LeBron's Next Team, Ranked by Who Would Make Cleveland Fans Angriest
LeBron may not be long for The Land. According to various reports, James is frustrated with how the Cleveland Cavaliers have handled the offseason. James apparently expected the Cavs to be aggressive and acquire players who would help his team overcome the Golden State Warriors, their foe in an NBA Finals rivalry that looks destined to repeat for a fourth straight summer. Instead, Cleveland owner Dan Gilbert tore apart his team’s front office and presumably began penning his next Comic Sans communique.
When James left for Miami in 2010, Cleveland fans took to the streets and burned his jersey in effigy. When he returned to Cleveland in 2014, many of those same fans rejoiced. When he ended the city’s pitiful 52-year pro sports championship drought in 2016, they all celebrated.
To some Cavaliers fans, James has fulfilled his duty and can leave again as a free agent next summer. But, of course, some people just want to watch the jerseys burn. Below, we assess (on a scale from one to five Burning James Jerseys) how angry Cavs fans would be based on possible new courts for the King.
The Process has left Philadelphia with two important potential factors in luring LeBron: Ben Simmons and a ton of cap space in 2018. James and Simmons have a photographically proven friendship, and they're both represented by Klutch Sports. Moving to Philadelphia could give James the opportunity to take Simmons under his wing and declare a future megastar his protege.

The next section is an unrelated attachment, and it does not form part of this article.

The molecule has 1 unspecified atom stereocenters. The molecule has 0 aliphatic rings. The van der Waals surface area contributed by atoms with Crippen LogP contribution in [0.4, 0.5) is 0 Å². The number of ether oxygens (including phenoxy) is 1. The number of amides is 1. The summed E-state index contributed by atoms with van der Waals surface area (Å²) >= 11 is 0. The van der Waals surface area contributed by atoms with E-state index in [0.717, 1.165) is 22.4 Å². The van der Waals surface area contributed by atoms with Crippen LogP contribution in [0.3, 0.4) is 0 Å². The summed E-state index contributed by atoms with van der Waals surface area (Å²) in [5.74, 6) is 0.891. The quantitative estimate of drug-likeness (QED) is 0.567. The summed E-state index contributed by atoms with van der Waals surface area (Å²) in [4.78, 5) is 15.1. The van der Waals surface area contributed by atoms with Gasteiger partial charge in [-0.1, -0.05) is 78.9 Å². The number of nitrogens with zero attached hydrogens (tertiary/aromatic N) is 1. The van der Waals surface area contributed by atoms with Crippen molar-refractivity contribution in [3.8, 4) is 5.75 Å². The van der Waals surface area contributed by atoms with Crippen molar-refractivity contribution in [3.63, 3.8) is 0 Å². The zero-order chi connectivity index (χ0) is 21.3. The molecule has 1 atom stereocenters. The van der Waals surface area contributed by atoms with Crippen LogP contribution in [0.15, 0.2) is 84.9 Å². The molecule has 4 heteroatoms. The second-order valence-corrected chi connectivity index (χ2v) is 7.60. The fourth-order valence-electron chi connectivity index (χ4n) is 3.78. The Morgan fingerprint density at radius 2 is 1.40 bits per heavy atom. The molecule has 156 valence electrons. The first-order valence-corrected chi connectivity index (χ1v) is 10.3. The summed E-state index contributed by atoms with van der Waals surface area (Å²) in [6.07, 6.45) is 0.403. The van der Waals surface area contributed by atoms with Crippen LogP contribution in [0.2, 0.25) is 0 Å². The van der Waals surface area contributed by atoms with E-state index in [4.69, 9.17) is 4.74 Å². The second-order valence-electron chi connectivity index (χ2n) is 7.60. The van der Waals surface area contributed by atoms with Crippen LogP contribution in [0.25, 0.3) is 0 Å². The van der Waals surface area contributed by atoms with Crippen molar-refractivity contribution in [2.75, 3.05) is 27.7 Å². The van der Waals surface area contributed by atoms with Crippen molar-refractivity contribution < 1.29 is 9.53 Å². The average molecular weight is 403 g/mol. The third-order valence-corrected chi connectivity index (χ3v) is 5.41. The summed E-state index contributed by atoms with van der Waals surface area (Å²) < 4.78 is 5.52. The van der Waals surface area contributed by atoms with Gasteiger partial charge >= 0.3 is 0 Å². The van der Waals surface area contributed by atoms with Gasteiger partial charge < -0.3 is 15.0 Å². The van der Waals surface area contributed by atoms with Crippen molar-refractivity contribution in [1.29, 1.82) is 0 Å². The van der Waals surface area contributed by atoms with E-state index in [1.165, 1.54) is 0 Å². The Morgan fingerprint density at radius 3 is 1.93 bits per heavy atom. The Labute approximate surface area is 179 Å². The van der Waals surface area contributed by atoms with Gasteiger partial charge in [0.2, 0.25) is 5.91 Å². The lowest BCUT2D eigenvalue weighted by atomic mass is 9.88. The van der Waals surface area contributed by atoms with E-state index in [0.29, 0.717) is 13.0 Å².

But more importantly, the 76ers again opted to build through the draft this offseason and declined to sign any large multiyear contracts for free agents. They will have plenty of money to throw at James next summer, and the rumor mill is already running rampant.
The only thing unclear in this hypothetical world is how Sam Hinkie truthers would be able to credit their savior for signing LeBron two years after being fired, but smart money says they’d find a way.
New York Knicks
There is a spirited competition among NBA franchises for the title of "most dysfunctional," but Cleveland and New York are among the front-runners. If the root of James’ discontent is truly Cleveland’s lackluster offseason, then it would be beyond bizarre for Cavs fans to watch him depart for James Dolan’s franchise. It's also unclear if the current Knicks front office has carried over the same "no posse" rules from Phil Jackson's tenure.
If Carmelo Anthony is already on another team (like, say, the Houston Rockets) by that time, the move makes even less sense. Then again, nothing in Knickland ever makes sense. Sure, Cavs fans would burn LeBron’s jerseys if he went to New York, but not out of hatred; it would be out of a resigned realization that life is random and meaningless.
One thing left unsaid so far is that it would clearly be worse for Cavs fans to watch James leave for another team in the East than the West (with one notable exception). And although divisions don’t really matter in the NBA, it would be weird for James to move to another Central team.
It would be especially painful for longtime Cleveland fans to see him in Chicago, which, with the help of a guy named Michael Jordan, eliminated the Cavs from the playoffs four times from 1988 to 1993.